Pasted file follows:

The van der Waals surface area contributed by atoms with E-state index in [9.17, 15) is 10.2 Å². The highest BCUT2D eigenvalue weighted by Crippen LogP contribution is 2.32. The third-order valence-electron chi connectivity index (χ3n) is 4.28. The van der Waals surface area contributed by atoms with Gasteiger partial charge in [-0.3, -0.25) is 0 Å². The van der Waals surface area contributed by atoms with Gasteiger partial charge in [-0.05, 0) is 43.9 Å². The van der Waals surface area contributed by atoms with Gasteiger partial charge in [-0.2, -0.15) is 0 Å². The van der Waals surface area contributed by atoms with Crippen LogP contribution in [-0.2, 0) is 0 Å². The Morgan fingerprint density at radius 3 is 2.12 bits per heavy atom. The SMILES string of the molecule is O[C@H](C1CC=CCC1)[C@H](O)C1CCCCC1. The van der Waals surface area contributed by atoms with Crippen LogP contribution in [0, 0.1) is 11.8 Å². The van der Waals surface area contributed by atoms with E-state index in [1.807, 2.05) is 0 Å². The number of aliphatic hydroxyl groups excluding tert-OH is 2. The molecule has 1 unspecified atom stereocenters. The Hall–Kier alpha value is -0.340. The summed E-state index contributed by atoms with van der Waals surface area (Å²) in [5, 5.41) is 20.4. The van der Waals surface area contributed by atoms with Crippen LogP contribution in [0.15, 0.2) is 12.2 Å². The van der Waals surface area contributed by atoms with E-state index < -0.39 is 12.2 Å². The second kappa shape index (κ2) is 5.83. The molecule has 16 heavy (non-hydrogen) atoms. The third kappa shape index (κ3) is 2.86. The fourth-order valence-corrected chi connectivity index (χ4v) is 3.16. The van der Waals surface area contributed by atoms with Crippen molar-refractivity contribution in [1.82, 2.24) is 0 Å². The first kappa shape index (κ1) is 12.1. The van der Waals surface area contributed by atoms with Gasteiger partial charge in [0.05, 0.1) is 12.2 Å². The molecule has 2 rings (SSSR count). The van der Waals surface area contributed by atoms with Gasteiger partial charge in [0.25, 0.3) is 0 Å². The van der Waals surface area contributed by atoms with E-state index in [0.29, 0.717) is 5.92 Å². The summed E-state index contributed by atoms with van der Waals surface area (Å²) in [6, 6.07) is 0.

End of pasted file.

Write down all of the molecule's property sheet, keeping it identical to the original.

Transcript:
The van der Waals surface area contributed by atoms with E-state index in [9.17, 15) is 10.2 Å². The highest BCUT2D eigenvalue weighted by Crippen LogP contribution is 2.32. The third-order valence-electron chi connectivity index (χ3n) is 4.28. The van der Waals surface area contributed by atoms with Gasteiger partial charge in [-0.3, -0.25) is 0 Å². The van der Waals surface area contributed by atoms with Gasteiger partial charge in [-0.05, 0) is 43.9 Å². The van der Waals surface area contributed by atoms with Gasteiger partial charge in [-0.2, -0.15) is 0 Å². The van der Waals surface area contributed by atoms with Crippen LogP contribution in [-0.2, 0) is 0 Å². The Morgan fingerprint density at radius 3 is 2.12 bits per heavy atom. The SMILES string of the molecule is O[C@H](C1CC=CCC1)[C@H](O)C1CCCCC1. The van der Waals surface area contributed by atoms with Crippen LogP contribution in [0, 0.1) is 11.8 Å². The van der Waals surface area contributed by atoms with E-state index in [1.807, 2.05) is 0 Å². The number of aliphatic hydroxyl groups excluding tert-OH is 2. The molecule has 1 unspecified atom stereocenters. The Hall–Kier alpha value is -0.340. The summed E-state index contributed by atoms with van der Waals surface area (Å²) in [5, 5.41) is 20.4. The van der Waals surface area contributed by atoms with Crippen LogP contribution in [0.15, 0.2) is 12.2 Å². The van der Waals surface area contributed by atoms with E-state index < -0.39 is 12.2 Å². The second kappa shape index (κ2) is 5.83. The molecule has 16 heavy (non-hydrogen) atoms. The third kappa shape index (κ3) is 2.86. The fourth-order valence-corrected chi connectivity index (χ4v) is 3.16. The van der Waals surface area contributed by atoms with Crippen molar-refractivity contribution in [1.82, 2.24) is 0 Å². The first kappa shape index (κ1) is 12.1. The van der Waals surface area contributed by atoms with Gasteiger partial charge in [0.05, 0.1) is 12.2 Å². The molecule has 2 rings (SSSR count). The van der Waals surface area contributed by atoms with Gasteiger partial charge in [0.25, 0.3) is 0 Å². The van der Waals surface area contributed by atoms with E-state index in [0.29, 0.717) is 5.92 Å². The summed E-state index contributed by atoms with van der Waals surface area (Å²) in [6, 6.07) is 0.